Ballard Spahr’s Consumer Financial Services Group is nationally recognized for its guidance in structuring and documenting new consumer financial services products, its experience with the full range of federal and state consumer credit laws throughout the country, and its skill in litigation defense and avoidance (including pioneering work in pre-dispute arbitration programs). In addition to having vast experience in defending TCPA lawsuits, the Group has counseled a number of clients on establishing autodialing and monitoring protocols.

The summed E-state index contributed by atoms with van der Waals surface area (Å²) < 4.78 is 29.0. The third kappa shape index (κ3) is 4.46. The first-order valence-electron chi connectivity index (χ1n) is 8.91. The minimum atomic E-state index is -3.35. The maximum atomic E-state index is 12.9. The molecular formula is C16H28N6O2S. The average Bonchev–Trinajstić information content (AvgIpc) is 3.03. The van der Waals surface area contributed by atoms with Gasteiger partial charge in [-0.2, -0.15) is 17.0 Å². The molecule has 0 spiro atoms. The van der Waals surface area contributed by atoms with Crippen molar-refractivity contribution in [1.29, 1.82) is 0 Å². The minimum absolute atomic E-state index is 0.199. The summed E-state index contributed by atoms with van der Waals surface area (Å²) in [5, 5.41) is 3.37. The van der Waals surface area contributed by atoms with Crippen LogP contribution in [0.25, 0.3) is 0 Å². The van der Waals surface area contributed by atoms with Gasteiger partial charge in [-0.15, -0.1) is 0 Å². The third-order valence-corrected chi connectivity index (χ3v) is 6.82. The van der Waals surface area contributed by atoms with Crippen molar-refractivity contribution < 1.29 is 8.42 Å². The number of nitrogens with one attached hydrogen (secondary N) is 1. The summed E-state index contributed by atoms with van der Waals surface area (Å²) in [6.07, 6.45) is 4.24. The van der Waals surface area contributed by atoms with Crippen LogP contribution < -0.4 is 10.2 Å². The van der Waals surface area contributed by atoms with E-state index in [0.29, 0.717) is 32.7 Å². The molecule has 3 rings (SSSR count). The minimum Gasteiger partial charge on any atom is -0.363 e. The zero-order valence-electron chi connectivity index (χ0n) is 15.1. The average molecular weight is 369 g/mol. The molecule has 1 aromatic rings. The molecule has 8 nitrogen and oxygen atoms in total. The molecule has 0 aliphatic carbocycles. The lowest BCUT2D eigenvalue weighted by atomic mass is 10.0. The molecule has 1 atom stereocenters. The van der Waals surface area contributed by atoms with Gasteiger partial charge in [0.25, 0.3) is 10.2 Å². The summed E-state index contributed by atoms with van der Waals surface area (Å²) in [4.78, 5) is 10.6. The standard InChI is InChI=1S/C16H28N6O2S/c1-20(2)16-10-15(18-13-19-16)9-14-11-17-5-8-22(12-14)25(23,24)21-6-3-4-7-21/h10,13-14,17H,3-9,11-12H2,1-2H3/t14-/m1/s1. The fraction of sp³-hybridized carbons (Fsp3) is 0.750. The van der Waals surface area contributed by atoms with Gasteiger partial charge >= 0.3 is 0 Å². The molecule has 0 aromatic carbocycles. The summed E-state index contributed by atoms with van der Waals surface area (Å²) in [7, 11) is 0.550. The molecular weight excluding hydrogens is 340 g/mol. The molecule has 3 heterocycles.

If you have questions, please contact CFS Practice Leader Alan S. Kaplinsky at 215.864.8544 or kaplinsky@ballardspahr.com, Mark J. Levin at 215.864.8235 or levinmj@ballardspahr.com, or Joel E. Tasca at 215.864.8188 or tasca@ballardspahr.com.